18:14:40:15 - 18:16:48:23 LS: Tom, as we had discussed earlier, many of the parents involved with PARC were worried about suing the Commonwealth. I was wondering what the Commonwealth's response was to the Consent Decree?

TG: Uh, they, the Commonwealth embraced it, um, warmly. Um , it was common in those days in state departments of state bureaucracies, I use that word bureaucracy as a word of celebration and approval as it was when Faber first used it. And the genius of a bureaucracy was that it was designed to focus on the purpose of the law and never to vary, to keep one's eye always on the purpose and in whatever different circumstances arise to pursue it. Well, it used to be very common for state departments to be manned by people who believed in the purposes of the Department, both the education departments and the public welfare departments. Indeed, in the days since the Civil Rights Movement, and the Disability Movement, and the Women's Movement, some people have chosen to become lawyers because of the opportunity it represents, to do things that are good for and with people. IN the old days people. In the '40's for example, and the '50's, people would go into state bureaucracies to pursue those purposes. And so both ion the Department of Public Welfare, which had responsibility for such education as went on in institutions, and in the Department of Ed- later was all given to the Department of Education so that it would be run generically, And in the Department of Education there were people who were in the same mind as the Plaintiffs, and who were delighted to do it.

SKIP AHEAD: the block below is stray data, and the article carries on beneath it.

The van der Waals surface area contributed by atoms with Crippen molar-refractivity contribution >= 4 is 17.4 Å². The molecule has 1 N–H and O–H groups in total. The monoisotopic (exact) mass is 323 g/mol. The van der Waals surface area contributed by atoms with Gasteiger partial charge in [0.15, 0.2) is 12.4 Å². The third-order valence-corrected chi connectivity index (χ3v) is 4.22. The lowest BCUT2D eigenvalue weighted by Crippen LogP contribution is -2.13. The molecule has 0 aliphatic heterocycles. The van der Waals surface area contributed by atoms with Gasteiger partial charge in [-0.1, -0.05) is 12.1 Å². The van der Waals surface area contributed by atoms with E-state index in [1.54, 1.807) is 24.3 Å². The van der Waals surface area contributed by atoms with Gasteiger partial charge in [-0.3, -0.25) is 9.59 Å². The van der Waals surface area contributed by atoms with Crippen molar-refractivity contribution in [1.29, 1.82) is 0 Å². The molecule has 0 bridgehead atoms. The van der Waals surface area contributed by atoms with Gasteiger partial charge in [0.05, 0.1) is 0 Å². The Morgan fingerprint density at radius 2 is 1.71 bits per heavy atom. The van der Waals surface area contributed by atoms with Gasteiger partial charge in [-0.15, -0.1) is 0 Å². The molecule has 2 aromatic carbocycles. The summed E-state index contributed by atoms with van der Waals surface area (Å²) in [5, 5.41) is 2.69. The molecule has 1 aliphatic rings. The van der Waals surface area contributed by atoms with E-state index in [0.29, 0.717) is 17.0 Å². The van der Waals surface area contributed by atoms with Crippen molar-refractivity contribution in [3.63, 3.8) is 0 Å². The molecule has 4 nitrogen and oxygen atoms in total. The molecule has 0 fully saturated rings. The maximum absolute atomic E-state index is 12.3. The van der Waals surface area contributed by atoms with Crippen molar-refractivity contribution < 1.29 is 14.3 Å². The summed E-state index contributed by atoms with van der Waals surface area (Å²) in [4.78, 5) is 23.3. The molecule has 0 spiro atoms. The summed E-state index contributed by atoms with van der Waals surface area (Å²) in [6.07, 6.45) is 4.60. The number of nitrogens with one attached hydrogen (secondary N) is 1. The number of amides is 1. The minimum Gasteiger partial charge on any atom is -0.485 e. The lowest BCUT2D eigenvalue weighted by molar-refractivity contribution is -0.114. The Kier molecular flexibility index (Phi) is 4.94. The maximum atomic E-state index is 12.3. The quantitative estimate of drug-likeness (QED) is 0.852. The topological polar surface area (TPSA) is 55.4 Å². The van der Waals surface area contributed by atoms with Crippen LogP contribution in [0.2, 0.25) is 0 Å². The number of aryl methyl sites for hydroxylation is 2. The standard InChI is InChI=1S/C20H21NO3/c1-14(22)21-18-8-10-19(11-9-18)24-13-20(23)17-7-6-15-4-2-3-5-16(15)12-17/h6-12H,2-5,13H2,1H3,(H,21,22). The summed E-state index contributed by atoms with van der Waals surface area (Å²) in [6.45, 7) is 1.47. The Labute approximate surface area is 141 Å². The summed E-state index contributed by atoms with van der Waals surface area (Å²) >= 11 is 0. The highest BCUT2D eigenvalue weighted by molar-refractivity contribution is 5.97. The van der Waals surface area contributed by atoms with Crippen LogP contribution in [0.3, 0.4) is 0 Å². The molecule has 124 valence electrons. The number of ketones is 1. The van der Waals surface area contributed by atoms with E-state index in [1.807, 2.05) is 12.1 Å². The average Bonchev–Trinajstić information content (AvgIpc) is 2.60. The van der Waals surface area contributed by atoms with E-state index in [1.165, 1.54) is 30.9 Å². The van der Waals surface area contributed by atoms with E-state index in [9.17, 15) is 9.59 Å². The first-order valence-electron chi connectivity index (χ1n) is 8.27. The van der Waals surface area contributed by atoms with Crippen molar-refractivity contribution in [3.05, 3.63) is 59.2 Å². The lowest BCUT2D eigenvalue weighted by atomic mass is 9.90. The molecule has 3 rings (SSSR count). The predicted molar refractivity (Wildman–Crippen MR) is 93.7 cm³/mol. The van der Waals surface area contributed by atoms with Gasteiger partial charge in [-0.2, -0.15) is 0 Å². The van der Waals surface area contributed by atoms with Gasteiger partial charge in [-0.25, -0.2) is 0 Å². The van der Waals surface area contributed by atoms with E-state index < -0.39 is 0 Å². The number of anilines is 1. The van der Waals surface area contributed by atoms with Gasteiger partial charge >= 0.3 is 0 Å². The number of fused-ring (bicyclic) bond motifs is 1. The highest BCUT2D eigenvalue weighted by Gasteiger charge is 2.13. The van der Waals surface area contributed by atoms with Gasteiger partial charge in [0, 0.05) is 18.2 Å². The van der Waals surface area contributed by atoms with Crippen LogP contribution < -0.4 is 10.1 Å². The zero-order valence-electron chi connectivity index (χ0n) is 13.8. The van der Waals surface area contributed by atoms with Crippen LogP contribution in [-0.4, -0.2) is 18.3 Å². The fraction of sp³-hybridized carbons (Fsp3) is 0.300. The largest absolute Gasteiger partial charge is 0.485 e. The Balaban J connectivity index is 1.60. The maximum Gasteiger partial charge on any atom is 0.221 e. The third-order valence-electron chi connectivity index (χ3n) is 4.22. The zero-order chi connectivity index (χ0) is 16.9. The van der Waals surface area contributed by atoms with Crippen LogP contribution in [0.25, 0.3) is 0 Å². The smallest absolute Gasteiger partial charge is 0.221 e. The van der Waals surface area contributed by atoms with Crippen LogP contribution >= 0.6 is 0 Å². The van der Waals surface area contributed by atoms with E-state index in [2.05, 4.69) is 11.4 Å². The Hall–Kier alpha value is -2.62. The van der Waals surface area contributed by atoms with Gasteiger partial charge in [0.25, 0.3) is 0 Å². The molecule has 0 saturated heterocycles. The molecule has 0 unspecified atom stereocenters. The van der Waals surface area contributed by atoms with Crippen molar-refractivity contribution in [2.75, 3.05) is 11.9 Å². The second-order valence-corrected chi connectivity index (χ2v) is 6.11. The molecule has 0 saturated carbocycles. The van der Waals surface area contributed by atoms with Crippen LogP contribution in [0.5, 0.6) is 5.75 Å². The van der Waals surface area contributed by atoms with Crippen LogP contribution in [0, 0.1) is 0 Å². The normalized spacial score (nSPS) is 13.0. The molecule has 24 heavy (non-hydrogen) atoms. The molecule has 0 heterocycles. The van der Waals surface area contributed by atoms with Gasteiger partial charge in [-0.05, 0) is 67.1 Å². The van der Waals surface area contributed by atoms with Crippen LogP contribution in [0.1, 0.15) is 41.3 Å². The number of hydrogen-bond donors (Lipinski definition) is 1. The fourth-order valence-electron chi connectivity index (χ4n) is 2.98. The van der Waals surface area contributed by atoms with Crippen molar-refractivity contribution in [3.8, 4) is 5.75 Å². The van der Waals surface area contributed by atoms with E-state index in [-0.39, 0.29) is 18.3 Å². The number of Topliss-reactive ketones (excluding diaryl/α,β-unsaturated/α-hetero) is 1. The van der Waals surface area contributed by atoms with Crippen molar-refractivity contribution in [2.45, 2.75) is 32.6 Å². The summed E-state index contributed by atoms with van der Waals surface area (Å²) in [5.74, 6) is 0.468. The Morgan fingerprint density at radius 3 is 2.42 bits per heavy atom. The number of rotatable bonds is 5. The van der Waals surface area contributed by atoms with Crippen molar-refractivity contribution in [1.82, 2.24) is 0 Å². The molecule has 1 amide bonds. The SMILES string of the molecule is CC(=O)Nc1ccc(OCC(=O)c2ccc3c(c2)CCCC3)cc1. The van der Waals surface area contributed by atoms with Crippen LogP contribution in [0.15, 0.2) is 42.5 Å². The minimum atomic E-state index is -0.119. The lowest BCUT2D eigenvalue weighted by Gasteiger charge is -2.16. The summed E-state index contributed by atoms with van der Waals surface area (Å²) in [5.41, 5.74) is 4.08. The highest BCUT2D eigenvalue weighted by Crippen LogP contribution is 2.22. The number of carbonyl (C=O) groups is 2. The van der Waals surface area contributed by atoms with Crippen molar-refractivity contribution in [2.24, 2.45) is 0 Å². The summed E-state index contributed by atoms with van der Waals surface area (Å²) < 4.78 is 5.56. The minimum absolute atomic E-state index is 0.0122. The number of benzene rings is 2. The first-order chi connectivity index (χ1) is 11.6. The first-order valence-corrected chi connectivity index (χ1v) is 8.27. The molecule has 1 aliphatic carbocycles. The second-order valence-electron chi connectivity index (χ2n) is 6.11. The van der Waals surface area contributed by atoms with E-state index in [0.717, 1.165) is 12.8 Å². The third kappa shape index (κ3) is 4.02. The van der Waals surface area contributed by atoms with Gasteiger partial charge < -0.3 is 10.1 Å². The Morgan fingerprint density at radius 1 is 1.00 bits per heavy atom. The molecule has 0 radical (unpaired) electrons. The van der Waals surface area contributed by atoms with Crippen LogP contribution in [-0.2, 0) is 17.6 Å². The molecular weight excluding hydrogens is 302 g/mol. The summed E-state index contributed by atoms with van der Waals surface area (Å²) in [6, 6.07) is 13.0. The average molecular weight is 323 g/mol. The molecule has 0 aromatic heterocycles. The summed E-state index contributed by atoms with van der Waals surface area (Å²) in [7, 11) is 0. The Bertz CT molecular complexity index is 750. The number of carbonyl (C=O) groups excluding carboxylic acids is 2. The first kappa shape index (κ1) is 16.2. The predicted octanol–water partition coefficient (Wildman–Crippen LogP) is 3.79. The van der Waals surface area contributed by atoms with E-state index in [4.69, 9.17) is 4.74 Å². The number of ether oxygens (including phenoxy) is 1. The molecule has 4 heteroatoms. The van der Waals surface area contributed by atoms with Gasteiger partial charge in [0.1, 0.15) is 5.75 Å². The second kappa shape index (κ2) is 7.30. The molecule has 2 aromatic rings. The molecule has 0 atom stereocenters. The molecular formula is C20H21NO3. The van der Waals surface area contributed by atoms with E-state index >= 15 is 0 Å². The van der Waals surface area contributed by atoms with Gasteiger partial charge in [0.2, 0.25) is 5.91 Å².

18:16:49:00 - 18:17:36:11 LS: Was there a Right to Education Office established at this time?

TG: Yes, Yes, it was established under the Decree. There were two Masters appointed as well. One was Dennis Haggerty, of PARC fame, and the other was Professor Goldstein [Herbert Goldstein, EdD], from Yeshiva University in New York. Um, and the state task force met regularly with the leadership of the Department of Education on the Right to Education and the Right to Education Office carried the particular responsibility for all of the state officials who had been defendants to implement it.